Of course you could write all I know about Turkish politics on the head of a very small pin. Colby's minor problemos cut to the heart of the ambiguous health of the Sick Man of Europe.
General Ozkok, in this particular instance, made the sort of noises you want generals to make in democracies. How long that will last is a realistic question.
Colby's further point,
"Now, me, I've never considered democracy to be an axiom or an end in itself. As a practical matter it may be the best way to run an established, morally homogenous polity; but I'll give up the right to vote in a quarter-trice if the alternative is to give up my right to listen to music on the radio, play chess, or fly a kite. If it takes an army to protect my most basic liberties, I'm comfortable with that, irrespective of what the rabble thinks."
is, I think, more interesting. The danger inherent in democracy is that the know nothings - however defined - will use their ballots to elect, well, Stockwell Day. This would, from a libertarian and a small L liberal perspective, be disaster. But it would also be democratic.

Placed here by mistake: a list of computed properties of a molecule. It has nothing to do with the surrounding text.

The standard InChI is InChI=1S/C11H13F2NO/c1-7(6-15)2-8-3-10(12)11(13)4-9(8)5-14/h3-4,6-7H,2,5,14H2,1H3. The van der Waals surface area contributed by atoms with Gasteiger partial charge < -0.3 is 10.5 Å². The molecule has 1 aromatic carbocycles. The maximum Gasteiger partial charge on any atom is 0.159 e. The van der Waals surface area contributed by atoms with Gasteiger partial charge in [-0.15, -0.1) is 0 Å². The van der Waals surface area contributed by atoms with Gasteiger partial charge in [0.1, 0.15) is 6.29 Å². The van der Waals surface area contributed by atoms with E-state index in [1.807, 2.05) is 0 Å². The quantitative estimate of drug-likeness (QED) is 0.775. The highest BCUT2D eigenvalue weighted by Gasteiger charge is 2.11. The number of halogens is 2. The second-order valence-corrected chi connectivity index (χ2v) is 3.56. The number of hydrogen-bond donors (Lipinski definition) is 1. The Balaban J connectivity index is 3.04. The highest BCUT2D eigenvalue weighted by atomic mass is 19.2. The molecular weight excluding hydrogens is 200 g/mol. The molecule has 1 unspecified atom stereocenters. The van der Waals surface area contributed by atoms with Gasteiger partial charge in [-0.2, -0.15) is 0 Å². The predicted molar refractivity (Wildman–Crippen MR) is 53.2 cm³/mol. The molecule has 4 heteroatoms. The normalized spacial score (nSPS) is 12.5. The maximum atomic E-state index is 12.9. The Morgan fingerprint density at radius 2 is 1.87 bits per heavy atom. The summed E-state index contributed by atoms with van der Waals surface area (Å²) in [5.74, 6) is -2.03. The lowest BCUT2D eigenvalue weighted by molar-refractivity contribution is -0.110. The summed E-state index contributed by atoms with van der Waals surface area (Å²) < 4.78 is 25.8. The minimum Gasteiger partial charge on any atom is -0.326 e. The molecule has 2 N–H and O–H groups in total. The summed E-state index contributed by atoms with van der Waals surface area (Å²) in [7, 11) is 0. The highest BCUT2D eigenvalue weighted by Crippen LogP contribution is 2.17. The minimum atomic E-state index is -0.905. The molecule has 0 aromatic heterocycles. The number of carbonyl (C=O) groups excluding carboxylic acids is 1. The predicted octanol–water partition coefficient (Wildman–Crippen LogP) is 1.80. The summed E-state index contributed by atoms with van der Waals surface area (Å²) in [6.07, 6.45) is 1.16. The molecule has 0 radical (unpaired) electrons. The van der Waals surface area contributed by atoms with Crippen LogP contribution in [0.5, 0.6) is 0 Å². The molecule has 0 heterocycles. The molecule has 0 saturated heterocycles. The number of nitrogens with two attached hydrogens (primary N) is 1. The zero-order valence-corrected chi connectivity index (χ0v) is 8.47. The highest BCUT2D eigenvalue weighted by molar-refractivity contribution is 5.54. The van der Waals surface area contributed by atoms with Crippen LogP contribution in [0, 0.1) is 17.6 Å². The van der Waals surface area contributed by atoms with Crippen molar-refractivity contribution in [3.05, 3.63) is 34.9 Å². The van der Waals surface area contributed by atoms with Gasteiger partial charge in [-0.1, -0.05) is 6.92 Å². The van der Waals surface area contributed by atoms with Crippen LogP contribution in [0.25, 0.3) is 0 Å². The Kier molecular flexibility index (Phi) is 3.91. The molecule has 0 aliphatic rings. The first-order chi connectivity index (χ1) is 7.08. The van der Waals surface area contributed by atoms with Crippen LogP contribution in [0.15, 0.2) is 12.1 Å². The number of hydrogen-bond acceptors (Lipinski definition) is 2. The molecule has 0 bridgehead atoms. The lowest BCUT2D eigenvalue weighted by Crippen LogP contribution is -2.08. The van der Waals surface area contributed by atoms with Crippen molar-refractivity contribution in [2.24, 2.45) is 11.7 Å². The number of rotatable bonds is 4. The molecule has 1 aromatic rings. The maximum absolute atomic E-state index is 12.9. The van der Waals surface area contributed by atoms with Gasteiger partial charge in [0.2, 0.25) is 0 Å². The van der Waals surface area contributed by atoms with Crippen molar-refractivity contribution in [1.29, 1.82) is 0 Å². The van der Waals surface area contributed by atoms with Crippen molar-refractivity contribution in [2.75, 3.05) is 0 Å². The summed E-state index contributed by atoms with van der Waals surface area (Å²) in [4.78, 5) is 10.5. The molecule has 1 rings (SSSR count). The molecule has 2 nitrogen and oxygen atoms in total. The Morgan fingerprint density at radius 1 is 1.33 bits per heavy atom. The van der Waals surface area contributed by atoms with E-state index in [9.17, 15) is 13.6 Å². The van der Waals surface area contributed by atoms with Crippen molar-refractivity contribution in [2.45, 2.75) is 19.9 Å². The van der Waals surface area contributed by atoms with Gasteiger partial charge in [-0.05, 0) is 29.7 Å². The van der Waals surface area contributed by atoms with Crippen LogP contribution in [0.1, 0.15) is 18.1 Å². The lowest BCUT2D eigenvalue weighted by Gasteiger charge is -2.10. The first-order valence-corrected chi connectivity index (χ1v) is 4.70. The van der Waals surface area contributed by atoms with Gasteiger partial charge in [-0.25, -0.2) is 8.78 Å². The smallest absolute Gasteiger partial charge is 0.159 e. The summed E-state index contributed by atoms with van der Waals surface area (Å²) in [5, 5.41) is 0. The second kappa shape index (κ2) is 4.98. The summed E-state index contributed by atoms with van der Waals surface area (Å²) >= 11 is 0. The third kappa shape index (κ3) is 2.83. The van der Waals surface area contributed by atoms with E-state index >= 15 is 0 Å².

The essential balance between the secularists in the Turkish Army and the political Islamists in Parliament is repeated in American and Canadian politics - anywhere that the Christian Right wants to hijack some or all of the political agenda.
The issue is not democracy: fundamentalists are far more able to seize control of states in which there is not the balance provided by regular elections. Rather, the issue is the desire of the zealous to create theocratic states by whatever means are at hand.
Democracies have a way of tempering the sorts of excess that a Day or an Ashcroft represent. They can consign socialist parties to the dustheap of history - despite the elitist media's idolization of Judy and Avi and Naomi and Audrey and Sven. They can, if they make a really dreadful mistake, change their minds come next election.
Colonels, generals and other ranks march to rather different drummers than the political world should hear. Popular opinion cannot matter to a soldier, it must matter to politicans and, for statesmen, it is the background against which tough decisions are made.